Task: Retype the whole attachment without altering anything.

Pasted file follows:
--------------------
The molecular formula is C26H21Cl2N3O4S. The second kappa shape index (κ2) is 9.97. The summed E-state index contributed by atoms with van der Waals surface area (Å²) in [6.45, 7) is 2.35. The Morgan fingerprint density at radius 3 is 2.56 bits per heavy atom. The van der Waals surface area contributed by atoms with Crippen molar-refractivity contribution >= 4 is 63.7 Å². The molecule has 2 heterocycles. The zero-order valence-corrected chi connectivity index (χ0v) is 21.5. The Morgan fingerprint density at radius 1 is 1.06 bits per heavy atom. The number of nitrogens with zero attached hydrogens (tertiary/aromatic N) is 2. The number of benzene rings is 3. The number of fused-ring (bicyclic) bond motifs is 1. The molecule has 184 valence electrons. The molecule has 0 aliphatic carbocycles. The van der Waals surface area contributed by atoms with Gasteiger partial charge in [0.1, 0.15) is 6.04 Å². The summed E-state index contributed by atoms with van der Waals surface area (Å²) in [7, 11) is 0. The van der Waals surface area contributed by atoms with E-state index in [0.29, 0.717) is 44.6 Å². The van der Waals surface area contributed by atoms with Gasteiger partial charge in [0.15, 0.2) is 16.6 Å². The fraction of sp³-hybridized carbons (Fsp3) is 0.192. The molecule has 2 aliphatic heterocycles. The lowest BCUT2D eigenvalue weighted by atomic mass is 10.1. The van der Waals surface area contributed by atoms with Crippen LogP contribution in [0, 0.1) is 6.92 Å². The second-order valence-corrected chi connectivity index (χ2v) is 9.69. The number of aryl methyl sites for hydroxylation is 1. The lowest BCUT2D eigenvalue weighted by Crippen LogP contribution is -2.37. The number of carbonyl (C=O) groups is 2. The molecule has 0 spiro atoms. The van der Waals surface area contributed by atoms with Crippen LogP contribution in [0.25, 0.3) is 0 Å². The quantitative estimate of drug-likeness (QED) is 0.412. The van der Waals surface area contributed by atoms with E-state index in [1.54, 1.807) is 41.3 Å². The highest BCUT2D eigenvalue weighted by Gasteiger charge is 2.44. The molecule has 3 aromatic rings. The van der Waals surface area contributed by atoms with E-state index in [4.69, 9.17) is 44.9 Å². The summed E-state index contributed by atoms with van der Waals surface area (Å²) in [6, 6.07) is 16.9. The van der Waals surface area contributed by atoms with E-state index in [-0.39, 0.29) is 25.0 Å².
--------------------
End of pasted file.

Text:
The molecular formula is C26H21Cl2N3O4S. The second kappa shape index (κ2) is 9.97. The summed E-state index contributed by atoms with van der Waals surface area (Å²) in [6.45, 7) is 2.35. The Morgan fingerprint density at radius 3 is 2.56 bits per heavy atom. The van der Waals surface area contributed by atoms with Crippen molar-refractivity contribution >= 4 is 63.7 Å². The molecule has 2 heterocycles. The zero-order valence-corrected chi connectivity index (χ0v) is 21.5. The Morgan fingerprint density at radius 1 is 1.06 bits per heavy atom. The number of nitrogens with zero attached hydrogens (tertiary/aromatic N) is 2. The number of benzene rings is 3. The number of fused-ring (bicyclic) bond motifs is 1. The molecule has 184 valence electrons. The molecule has 0 aliphatic carbocycles. The van der Waals surface area contributed by atoms with Gasteiger partial charge in [0.1, 0.15) is 6.04 Å². The summed E-state index contributed by atoms with van der Waals surface area (Å²) in [7, 11) is 0. The van der Waals surface area contributed by atoms with E-state index in [0.29, 0.717) is 44.6 Å². The van der Waals surface area contributed by atoms with Gasteiger partial charge in [0.15, 0.2) is 16.6 Å². The fraction of sp³-hybridized carbons (Fsp3) is 0.192. The molecule has 2 aliphatic heterocycles. The lowest BCUT2D eigenvalue weighted by atomic mass is 10.1. The van der Waals surface area contributed by atoms with Crippen LogP contribution in [0, 0.1) is 6.92 Å². The second-order valence-corrected chi connectivity index (χ2v) is 9.69. The number of aryl methyl sites for hydroxylation is 1. The lowest BCUT2D eigenvalue weighted by Crippen LogP contribution is -2.37. The number of carbonyl (C=O) groups is 2. The molecule has 0 spiro atoms. The van der Waals surface area contributed by atoms with Crippen LogP contribution in [0.25, 0.3) is 0 Å². The quantitative estimate of drug-likeness (QED) is 0.412. The van der Waals surface area contributed by atoms with E-state index in [1.54, 1.807) is 41.3 Å². The highest BCUT2D eigenvalue weighted by Gasteiger charge is 2.44. The molecule has 3 aromatic rings. The van der Waals surface area contributed by atoms with E-state index in [4.69, 9.17) is 44.9 Å². The summed E-state index contributed by atoms with van der Waals surface area (Å²) in [6, 6.07) is 16.9. The van der Waals surface area contributed by atoms with E-state index in [-0.39, 0.29) is 25.0 Å².